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With its harrowingly beautiful depiction of the Australian Outback and spare narrative of culture clash, Walkabout is a peculiar survival epic. Read critic reviews

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Movie Info

Under the pretense of having a picnic, a geologist (John Meillon) takes his teenage daughter (Jenny Agutter) and 6-year-old son (Lucien John) into the Australian outback and attempts to shoot them. When he fails, he turns the gun on himself, and the two city-bred children must contend with harsh wilderness alone. They are saved by a chance encounter with an Aborigine boy (David Gulpilil) who shows them how to survive, and in the process underscores the disharmony between nature and modern life.

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Critic Reviews for Walkabout

All Critics (37) | Top Critics (12) | Fresh (31) | Rotten (6)

Audience Reviews for Walkabout

  • Apr 12, 2016
    A walkabout is a ritual in Aboriginal culture where a boy between the ages of 10 to 16 lives off the land alone for up to six months. This explains how the Aborigine boy comes to find the White girl and boy, as these characters do not have names. How the two English siblings ended up in the harsh wilderness of the Australian Outback alone are displayed but why their father experiences a mental breakdown and tries to shoot his son with a gun is unexplained. The Aborigine then leads the two around the Outback, the girl presumes back to "civilization" but the Aborigine seems to enjoy their company too much to return them. In a very unique way, the English boy and girl are on their own walkabout, thrown into the unforgiving terrain of the desert and left to fend for themselves. This is basically the story to Nicholas Roeg's 1971 film "Walkabout." The Aborigine boy is portrayed by David Gulpilli and at the time of filming the film could not speak English. He lives in a different culture and world where he is percieved as a man. He lives off the fruits, animals and finds water in the land. The White girl is portrayed by Jenny Agutter and the White Boy is portrayed by Roeg's son Luc Roeg. After their father sets their car on fire and then shoots himself, the girl takes it upon herself to lead her and the boy for help. They're trapped in the desert and have no survival skills whatsoever. Luckily the Aborigine knows what to do and he shares his food and water with the two. This is a contrast story of two very different cultures and Roeg edits scenes in a way to compare and contrast different ideas and cultures. The Aborigine and the girl have complicated feelings for one another. The girl on the one hand wants to return home, but on the other she doesn't seem to truly trust him or understand his ways. Her younger brother is able to communicate with him through sign language and other means. The Aborigine starts to develop sexual feelings for the girl and he hopes to fornicate and perhaps that's why he never truly leads them to help. Nicholas Roeg was both cinematographer and director for the film. The film has beautiful compositions and beautiful landscapes full of animals from the Outback.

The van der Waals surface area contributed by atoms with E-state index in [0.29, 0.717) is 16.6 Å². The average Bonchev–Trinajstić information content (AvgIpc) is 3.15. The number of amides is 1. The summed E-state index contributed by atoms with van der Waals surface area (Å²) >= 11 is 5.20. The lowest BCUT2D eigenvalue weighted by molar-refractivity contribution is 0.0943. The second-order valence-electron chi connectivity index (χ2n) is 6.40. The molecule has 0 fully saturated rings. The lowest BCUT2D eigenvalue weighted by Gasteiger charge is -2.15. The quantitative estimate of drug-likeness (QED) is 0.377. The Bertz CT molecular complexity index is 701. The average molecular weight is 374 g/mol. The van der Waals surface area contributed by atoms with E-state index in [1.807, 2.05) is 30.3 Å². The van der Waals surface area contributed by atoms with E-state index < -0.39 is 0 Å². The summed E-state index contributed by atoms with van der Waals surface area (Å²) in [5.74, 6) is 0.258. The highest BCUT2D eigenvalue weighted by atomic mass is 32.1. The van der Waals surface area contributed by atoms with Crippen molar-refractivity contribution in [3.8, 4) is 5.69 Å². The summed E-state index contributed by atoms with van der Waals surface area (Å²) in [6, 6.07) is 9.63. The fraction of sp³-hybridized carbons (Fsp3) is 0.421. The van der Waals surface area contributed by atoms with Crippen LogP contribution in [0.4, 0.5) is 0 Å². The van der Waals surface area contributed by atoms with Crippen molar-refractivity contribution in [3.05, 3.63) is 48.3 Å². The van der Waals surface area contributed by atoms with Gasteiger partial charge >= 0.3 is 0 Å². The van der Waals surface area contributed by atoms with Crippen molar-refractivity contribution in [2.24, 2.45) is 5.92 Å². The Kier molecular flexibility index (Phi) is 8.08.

Joseph B Super Reviewer
  • Aug 02, 2012
    Strong, magical and beautiful, Nicolas Roeg's friendly tale show a great meeting between urban life and natural world.
    Lucas M Super Reviewer
  • Oct 27, 2011
    A beautifully photographed film with the backdrop of the Australian outback.
    Graham J Super Reviewer
  • Jul 13, 2011
    Immaculate perfection is rarely seen on celluloid, and even less often seen with allegorical representations of mankind's return to the Eden from which we were cast out. People refer to Roeg's extreme realism and depictions of humanism when, in fact, his sublime cinematographic skills emphasized something deeper. The characters' reactions are not natural and the first events slightly scratch the realm of the bizarre. For what purpose, you ask? Let's say that, just like Hume, Hegel and others, Roeg has hope in human's good nature, and he briefly invites us to return to that Paradise where things may actually work out better than in the asphixiating modern civilization. 100/100
    Edgar C Super Reviewer

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